This week, the Guardian’s science blog published Tim Radford’s Manifesto for the Simple Scribe. It’s a lovely set of tips for better writing which has been passed around the UK science writing community since it was first written in the mid-1990s.
I was really sceptical it’d appeal to a broader audience. I was wrong. As soon as it was posted, it spread quickly on twitter and facebook; spread with warmth and across the globe. I’ve seen tweets about it in several different languages. It’s currently the most-read piece on the Guardian science pages, even beating the story about the astronaut falling off his bicycle.
Ian Sample asked a great question when he shared a link to the manifesto: this was written last century, what would you change? This is my attempt at starting an answer. I’d be interested to know what others think.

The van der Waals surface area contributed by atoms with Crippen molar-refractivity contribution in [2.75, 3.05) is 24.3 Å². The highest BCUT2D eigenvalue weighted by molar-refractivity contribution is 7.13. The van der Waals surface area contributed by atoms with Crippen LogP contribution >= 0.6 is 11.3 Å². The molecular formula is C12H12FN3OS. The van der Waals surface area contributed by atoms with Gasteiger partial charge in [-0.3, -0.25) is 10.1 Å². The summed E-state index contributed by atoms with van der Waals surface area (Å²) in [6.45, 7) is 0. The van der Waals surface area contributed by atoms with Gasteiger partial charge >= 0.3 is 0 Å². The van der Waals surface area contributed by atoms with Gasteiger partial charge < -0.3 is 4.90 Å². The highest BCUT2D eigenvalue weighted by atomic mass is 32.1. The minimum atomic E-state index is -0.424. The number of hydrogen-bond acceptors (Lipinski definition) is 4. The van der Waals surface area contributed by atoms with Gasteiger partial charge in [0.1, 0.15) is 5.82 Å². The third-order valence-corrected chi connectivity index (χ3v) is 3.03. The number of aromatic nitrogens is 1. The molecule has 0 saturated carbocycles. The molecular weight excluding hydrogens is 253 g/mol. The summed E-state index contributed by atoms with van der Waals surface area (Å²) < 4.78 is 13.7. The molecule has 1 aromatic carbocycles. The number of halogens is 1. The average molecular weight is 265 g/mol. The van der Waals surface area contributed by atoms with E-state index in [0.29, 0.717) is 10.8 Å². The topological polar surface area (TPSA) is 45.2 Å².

Martin Robbins suggested twitter ‘nukes’ point one (that you’ll never meet your reader). I think Robbins is right to draw our attention to a change in read/ writer relationships, but I’m not sure nuke is quite the word. It’s only a small percentage of readers a writer is likely to interact with. The loud ones, the bored, the ones with an axe to grind or, more positively, those that feel some relationship with the author or community of other commentators. Yes, it’s easier to do this and twitter lets you talk to them. You can also watch people sharing your work, using sites like topsy.com. This is more than was available a few years ago, but it’s no where near comprehensive. It’s also a development of structures for relationships with readers that were already in place: It’s worth remembering that Radford was letters editor before he moved to the science desk.